T+151, and sends the packet with local deadline stack containing a
   single entry [T+198].  The final router pops this final local
   deadline and ensures that the packet is transmitted before that time
   The local deadline stacks are depicted in Figure 3.

    +----+  2  +----+  18   +----+  38   +----+  16   +----+  2  +----+
    | UE |-----| R1 |-------| R2 |-------| R3 |-------| R4 |-----| UE |
    +----+     +----+   |   +----+   |   +----+   |   +----+     +----+
          |   |      |  |  |      |  |  |      |  |  |      |   |
          |   |      |  |  |      |  |  |      |  |  |      |   |
          0   2     33  | 51     82  | 120    151 | 167    198 200
                        |            |            |
                        V            V            V
                      +---+        +---+        +---+
                      | 82|        |151|        |198|
                      |---|        |---|        +---+
                      |151|        |198|
                      |---|        +---+
                      |198|
                      +---+

               Figure 3: Example with local deadline stacks

   The precise mechanism just described is by no means the only way to
   compute local deadlines.  Furthermore, combining time-aware
   scheduling at the ingress router only with EDF at all the other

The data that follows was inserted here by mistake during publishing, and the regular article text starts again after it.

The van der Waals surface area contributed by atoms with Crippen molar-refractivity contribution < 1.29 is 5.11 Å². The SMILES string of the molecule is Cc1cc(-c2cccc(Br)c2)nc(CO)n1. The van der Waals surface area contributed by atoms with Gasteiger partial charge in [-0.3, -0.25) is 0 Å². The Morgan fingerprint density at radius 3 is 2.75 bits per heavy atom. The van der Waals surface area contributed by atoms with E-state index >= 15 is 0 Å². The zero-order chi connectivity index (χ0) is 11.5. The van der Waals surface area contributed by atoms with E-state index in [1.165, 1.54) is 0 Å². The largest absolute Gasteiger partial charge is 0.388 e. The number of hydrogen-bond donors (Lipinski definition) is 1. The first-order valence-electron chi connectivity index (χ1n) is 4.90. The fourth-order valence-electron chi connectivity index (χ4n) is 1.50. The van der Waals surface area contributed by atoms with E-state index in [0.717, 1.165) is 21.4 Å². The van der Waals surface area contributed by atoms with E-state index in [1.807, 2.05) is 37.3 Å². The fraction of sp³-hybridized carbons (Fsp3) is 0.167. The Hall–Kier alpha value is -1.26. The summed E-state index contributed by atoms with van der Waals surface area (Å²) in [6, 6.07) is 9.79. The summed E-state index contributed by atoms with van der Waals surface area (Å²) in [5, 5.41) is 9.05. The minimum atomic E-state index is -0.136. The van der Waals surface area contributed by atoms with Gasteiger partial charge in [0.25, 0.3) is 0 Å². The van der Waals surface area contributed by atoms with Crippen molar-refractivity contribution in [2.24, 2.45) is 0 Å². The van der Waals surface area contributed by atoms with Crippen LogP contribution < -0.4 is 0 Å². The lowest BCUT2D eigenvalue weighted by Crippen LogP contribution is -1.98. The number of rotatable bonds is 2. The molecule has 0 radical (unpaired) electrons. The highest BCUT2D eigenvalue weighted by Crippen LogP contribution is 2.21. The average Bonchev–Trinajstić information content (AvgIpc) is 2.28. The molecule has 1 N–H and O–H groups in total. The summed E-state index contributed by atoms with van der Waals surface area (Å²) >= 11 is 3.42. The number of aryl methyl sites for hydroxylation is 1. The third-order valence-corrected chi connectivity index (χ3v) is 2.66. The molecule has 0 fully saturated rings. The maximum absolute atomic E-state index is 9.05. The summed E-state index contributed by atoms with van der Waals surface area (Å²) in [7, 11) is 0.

routers can provide "green waves" with provable upper bounds to
   delay.  However, optimizing such a scheme at scale is a challenge.  A
   randomized algorithm for computation of the deadline offset vector is
   described in [AndrewsZhang].

4.  The Time Sensitive Router

   While a stack is the ideal data structure to hold the local deadlines
   in the packet, different data structures are used to hold the time
   sensitive packets (or their descriptors) in the routers.  The
   standard data structure used in routers is the queue which, being a
   first in first out memory, is suitable for a policy of first-to-
   arrive first-to-exit, and not for EDF or other stack-based time
   sensitive mechanisms.  More suitable data structures are sorted

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   lists, search trees, and priority heaps.  While such data structures
   are novel in this context, efficient hardware implementations exist.

   If all the time sensitive flows are of the same priority, then a
   single such data structure may be used for all time sensitive flows.
   If there are time sensitive flows of differing priorities, then a
   separate such data structure is required for each level of priority
   corresponding to a time sensitive flow, while the conventional queue